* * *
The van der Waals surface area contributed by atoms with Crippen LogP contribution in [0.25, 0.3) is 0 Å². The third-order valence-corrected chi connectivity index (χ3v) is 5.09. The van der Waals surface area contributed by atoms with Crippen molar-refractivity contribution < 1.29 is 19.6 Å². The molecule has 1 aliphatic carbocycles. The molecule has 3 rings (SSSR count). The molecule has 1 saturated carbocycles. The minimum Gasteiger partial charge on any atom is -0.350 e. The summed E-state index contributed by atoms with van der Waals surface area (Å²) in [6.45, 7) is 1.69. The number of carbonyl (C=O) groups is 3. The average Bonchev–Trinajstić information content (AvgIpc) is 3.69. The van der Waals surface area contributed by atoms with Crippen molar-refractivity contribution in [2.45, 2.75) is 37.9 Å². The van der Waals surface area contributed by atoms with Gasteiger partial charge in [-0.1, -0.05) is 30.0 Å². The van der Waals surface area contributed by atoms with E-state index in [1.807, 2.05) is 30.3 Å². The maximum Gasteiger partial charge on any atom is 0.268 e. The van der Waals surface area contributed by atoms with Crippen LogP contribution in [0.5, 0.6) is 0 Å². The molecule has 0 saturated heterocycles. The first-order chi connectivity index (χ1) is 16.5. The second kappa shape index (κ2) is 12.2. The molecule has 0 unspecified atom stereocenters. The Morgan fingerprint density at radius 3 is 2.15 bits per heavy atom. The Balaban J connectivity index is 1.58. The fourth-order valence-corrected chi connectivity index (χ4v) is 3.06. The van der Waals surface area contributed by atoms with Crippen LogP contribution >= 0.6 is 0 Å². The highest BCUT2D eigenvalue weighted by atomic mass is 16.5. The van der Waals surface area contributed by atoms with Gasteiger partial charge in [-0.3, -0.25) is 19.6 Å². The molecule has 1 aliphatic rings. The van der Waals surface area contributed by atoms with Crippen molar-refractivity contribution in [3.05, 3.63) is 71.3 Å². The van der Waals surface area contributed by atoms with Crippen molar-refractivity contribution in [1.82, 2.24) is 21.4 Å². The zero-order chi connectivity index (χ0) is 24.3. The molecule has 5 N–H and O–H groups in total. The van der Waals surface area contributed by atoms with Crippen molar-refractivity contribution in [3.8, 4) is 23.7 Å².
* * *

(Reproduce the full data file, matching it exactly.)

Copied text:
The van der Waals surface area contributed by atoms with Crippen LogP contribution in [0.25, 0.3) is 0 Å². The third-order valence-corrected chi connectivity index (χ3v) is 5.09. The van der Waals surface area contributed by atoms with Crippen molar-refractivity contribution < 1.29 is 19.6 Å². The molecule has 1 aliphatic carbocycles. The molecule has 3 rings (SSSR count). The molecule has 1 saturated carbocycles. The minimum Gasteiger partial charge on any atom is -0.350 e. The summed E-state index contributed by atoms with van der Waals surface area (Å²) in [6.45, 7) is 1.69. The number of carbonyl (C=O) groups is 3. The average Bonchev–Trinajstić information content (AvgIpc) is 3.69. The van der Waals surface area contributed by atoms with Crippen molar-refractivity contribution in [2.45, 2.75) is 37.9 Å². The van der Waals surface area contributed by atoms with Gasteiger partial charge in [-0.1, -0.05) is 30.0 Å². The van der Waals surface area contributed by atoms with E-state index in [1.807, 2.05) is 30.3 Å². The maximum Gasteiger partial charge on any atom is 0.268 e. The van der Waals surface area contributed by atoms with Crippen LogP contribution in [0.5, 0.6) is 0 Å². The molecule has 0 saturated heterocycles. The first-order chi connectivity index (χ1) is 16.5. The second kappa shape index (κ2) is 12.2. The molecule has 0 unspecified atom stereocenters. The Morgan fingerprint density at radius 3 is 2.15 bits per heavy atom. The Balaban J connectivity index is 1.58. The fourth-order valence-corrected chi connectivity index (χ4v) is 3.06. The van der Waals surface area contributed by atoms with Crippen LogP contribution >= 0.6 is 0 Å². The highest BCUT2D eigenvalue weighted by atomic mass is 16.5. The van der Waals surface area contributed by atoms with Gasteiger partial charge in [-0.3, -0.25) is 19.6 Å². The molecule has 1 aliphatic rings. The van der Waals surface area contributed by atoms with Crippen molar-refractivity contribution in [3.05, 3.63) is 71.3 Å². The van der Waals surface area contributed by atoms with Crippen molar-refractivity contribution in [1.82, 2.24) is 21.4 Å². The zero-order chi connectivity index (χ0) is 24.3. The molecule has 5 N–H and O–H groups in total. The van der Waals surface area contributed by atoms with Crippen molar-refractivity contribution in [3.8, 4) is 23.7 Å².